As the U.S. economy continues what some would call an unexpected upswing, a major component struggles. The agricultural portion of Gross Domestic Product, which accounts for more than $1 trillion annually, is not necessarily following along with the strength of the economy as a whole.
A U. S. Department of Agriculture report issued in December revealed that 2018 net farm income was projected at $66.3 million, down 12 percent over previous years. Adjusted for inflation, farm income for 2018 was among the lowest in 20 years.
Mix in high costs of inputs like seed, fuel and fertilizer with near-record low commodity prices and the result is a struggling economy.
“Input costs, while they’ve been fairly consistent lately, are still on the high side as far as overall input costs go. Commodity prices have really fallen off hard. We’re at a low for the past 15 years,” says Mike Williams, vice president for agriculture and commercial lending at Legence Bank in Galatia.
The Ag economy is unique
Not long ago the national economy struggled while the agriculture economy soared. Now, it seems the tables have turned.
Associate Professor of Agribusiness Economics at Southern Illinois University C. Matthew Rendleman says there are a number of reasons for the differences in the two economies.
“For one thing, the agriculture economy is tied to natural cycles,” he explains. “For example, if the price of corn goes up, farmers just can’t put on an extra shift and run the factory more. We have to make planning decisions and then wait for the seasons to come around and things like that. Supply and demand comes into play and the farm sector, because of the growing seasons, has to react more slowly.”
There are other factors, too, says Lance Martin, manager of the Williamson County Farm Bureau. He points out that it is every farmers’ goal to get the highest crop yields, for example, as possible. That way, he gets the most income. However, as other farmers achieve bumper crops, too, the supply can often outpace demand, lowering commodity prices — and income — for everyone.
“Plus you have weather-related issues that we can’t control,” he says.
“Agriculture also is often pretty policy driven,” Rendleman adds. “Plus we’ve got a lot of foreign markets to consider, too.”
Martin says agriculture also is unique because of the barriers to getting into the industry, explaining that production cannot be started, stopped or even adjusted very quickly.
“If you have livestock, for example, you can’t just say, ‘Hey, let’s stop production and still idle for a while and then we’re going to gear up and go again.’ You really are at the mercy of the markets.”
Williams says that farm cash flow can be extremely tight right now, and that has many of his customers concerned.
“For those that don’t do a good job managing their operations, this could be a tough year,” he says.
Williams says that producers need to put more effort into planning and selling what they produce.
“They have to know what will work for their operation: will it work to put on a little more fertilizer or an additional fungicide treatment? And as importantly, will your projected cash flow allow you to do that? You must control operating costs and you have to do a better job marketing.”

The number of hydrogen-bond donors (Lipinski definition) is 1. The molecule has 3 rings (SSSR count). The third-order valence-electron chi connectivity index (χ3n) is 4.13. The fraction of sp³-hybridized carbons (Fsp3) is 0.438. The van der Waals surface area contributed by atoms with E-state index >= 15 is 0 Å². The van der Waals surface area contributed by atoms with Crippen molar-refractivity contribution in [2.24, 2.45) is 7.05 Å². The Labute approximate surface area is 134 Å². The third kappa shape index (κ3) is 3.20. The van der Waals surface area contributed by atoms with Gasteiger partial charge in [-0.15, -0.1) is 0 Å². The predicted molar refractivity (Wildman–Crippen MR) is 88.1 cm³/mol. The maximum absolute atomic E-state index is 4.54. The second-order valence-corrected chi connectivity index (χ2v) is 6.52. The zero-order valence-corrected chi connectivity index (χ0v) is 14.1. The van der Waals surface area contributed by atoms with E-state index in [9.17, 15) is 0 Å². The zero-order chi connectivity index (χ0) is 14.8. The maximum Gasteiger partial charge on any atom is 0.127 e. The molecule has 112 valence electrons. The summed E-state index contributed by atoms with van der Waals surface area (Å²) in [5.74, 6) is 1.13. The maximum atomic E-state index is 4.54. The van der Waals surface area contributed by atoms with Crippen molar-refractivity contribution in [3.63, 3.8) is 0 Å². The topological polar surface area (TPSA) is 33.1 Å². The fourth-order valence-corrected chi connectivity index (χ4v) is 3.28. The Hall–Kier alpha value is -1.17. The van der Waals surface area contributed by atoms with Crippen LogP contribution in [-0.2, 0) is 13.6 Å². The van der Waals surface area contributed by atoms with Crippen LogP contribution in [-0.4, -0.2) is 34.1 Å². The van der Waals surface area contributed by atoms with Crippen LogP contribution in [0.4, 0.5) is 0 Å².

In agriculture, marketing does not refer to things like advertising or promotion. Agricultural marketing involves entering contracts for selling of grain or livestock at a future time and price. It can be challenging, but Williams says producers need to be very conscientious in making pricing decisions.
“They need to look at opportunities to sell 2019 grain right now,” he says. “Commodity prices are very low, but look during the summer months for pricing spikes. They may be short-lived, but they can be advantageous. They need to be watching the market every day and taking advantage of opportunities.”
Martin says a downturn in the ag economy affects more than just producers.
“Farmers are on full conserve mode right now. They’re holding off on the purchase of equipment purchases and related items.”
“Equipment retailers are struggling,” he adds. “The cash flow just hasn’t been there for guys that normally purchase a new combine or major tractor every two or three years to make those purchases. That, without a doubt, has hurt the retailers.
Martin says that those delayed purchases send out ripples to the rest of the local economy.
When there is a strong farm economy, farmers will go to equipment dealers and make new purchases or they’ll buy a new vehicle or even make household improvements. But in a down economy, those purchases are not going to be made. So it has a huge trickle-down effect.
There is hope, however. Rendleman points to the diversity of the agriculture economy, especially in Southern Illinois, as a plus. Additionally, he says the movement to community supported agriculture is encouraging.
“There are more and more people participating in things like buying local and farm-to-table efforts,” he explains. “Those are small but significant trends.
Martin says agriculturalists will continue to press on, as often, their parents and grandparents did before them.
“It seems like anybody related to agriculture always somehow perseveres and looks to the future, for greener pastures. Hopefully, they are around the corner.” He continues, “Spring is almost here and with spring, there always is hope.”